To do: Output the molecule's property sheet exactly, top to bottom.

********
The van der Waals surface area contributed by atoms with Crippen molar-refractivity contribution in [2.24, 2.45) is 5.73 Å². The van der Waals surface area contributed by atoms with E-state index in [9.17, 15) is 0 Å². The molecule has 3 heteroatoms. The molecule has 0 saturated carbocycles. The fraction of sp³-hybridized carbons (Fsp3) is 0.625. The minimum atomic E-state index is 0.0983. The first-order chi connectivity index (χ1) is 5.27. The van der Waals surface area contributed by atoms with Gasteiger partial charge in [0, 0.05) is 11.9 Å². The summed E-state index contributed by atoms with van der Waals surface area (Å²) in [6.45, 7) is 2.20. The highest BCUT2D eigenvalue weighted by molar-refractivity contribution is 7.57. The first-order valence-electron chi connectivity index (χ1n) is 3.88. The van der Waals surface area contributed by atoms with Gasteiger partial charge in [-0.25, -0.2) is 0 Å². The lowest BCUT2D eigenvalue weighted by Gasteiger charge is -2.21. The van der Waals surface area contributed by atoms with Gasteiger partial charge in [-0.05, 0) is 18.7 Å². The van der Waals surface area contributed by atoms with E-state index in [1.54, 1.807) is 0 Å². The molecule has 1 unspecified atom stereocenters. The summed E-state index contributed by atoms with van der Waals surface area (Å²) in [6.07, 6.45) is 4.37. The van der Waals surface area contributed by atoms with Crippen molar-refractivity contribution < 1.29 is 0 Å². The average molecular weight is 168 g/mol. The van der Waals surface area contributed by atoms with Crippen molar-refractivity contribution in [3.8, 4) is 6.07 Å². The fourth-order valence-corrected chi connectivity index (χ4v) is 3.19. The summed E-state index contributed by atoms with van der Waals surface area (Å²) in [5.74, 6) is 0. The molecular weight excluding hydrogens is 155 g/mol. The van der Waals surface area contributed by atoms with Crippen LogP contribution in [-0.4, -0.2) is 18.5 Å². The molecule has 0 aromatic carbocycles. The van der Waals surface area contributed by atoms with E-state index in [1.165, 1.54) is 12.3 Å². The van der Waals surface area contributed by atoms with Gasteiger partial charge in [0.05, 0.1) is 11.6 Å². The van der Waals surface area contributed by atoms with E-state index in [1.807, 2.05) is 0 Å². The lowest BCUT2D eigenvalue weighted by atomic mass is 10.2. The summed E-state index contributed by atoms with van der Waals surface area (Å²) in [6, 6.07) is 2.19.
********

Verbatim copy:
The van der Waals surface area contributed by atoms with Crippen molar-refractivity contribution in [2.24, 2.45) is 5.73 Å². The van der Waals surface area contributed by atoms with E-state index in [9.17, 15) is 0 Å². The molecule has 3 heteroatoms. The molecule has 0 saturated carbocycles. The fraction of sp³-hybridized carbons (Fsp3) is 0.625. The minimum atomic E-state index is 0.0983. The first-order chi connectivity index (χ1) is 5.27. The van der Waals surface area contributed by atoms with Gasteiger partial charge in [0, 0.05) is 11.9 Å². The summed E-state index contributed by atoms with van der Waals surface area (Å²) in [6.45, 7) is 2.20. The highest BCUT2D eigenvalue weighted by molar-refractivity contribution is 7.57. The first-order valence-electron chi connectivity index (χ1n) is 3.88. The van der Waals surface area contributed by atoms with Gasteiger partial charge in [-0.25, -0.2) is 0 Å². The lowest BCUT2D eigenvalue weighted by Gasteiger charge is -2.21. The van der Waals surface area contributed by atoms with Gasteiger partial charge in [-0.05, 0) is 18.7 Å². The van der Waals surface area contributed by atoms with E-state index in [1.54, 1.807) is 0 Å². The molecule has 1 unspecified atom stereocenters. The summed E-state index contributed by atoms with van der Waals surface area (Å²) in [6.07, 6.45) is 4.37. The van der Waals surface area contributed by atoms with Crippen molar-refractivity contribution < 1.29 is 0 Å². The average molecular weight is 168 g/mol. The van der Waals surface area contributed by atoms with Crippen molar-refractivity contribution in [3.8, 4) is 6.07 Å². The fourth-order valence-corrected chi connectivity index (χ4v) is 3.19. The summed E-state index contributed by atoms with van der Waals surface area (Å²) in [5.74, 6) is 0. The molecular weight excluding hydrogens is 155 g/mol. The van der Waals surface area contributed by atoms with Crippen LogP contribution in [-0.4, -0.2) is 18.5 Å². The molecule has 0 aromatic carbocycles. The van der Waals surface area contributed by atoms with E-state index in [1.165, 1.54) is 12.3 Å². The van der Waals surface area contributed by atoms with Gasteiger partial charge in [0.05, 0.1) is 11.6 Å². The van der Waals surface area contributed by atoms with E-state index in [1.807, 2.05) is 0 Å². The lowest BCUT2D eigenvalue weighted by atomic mass is 10.2. The summed E-state index contributed by atoms with van der Waals surface area (Å²) in [6, 6.07) is 2.19.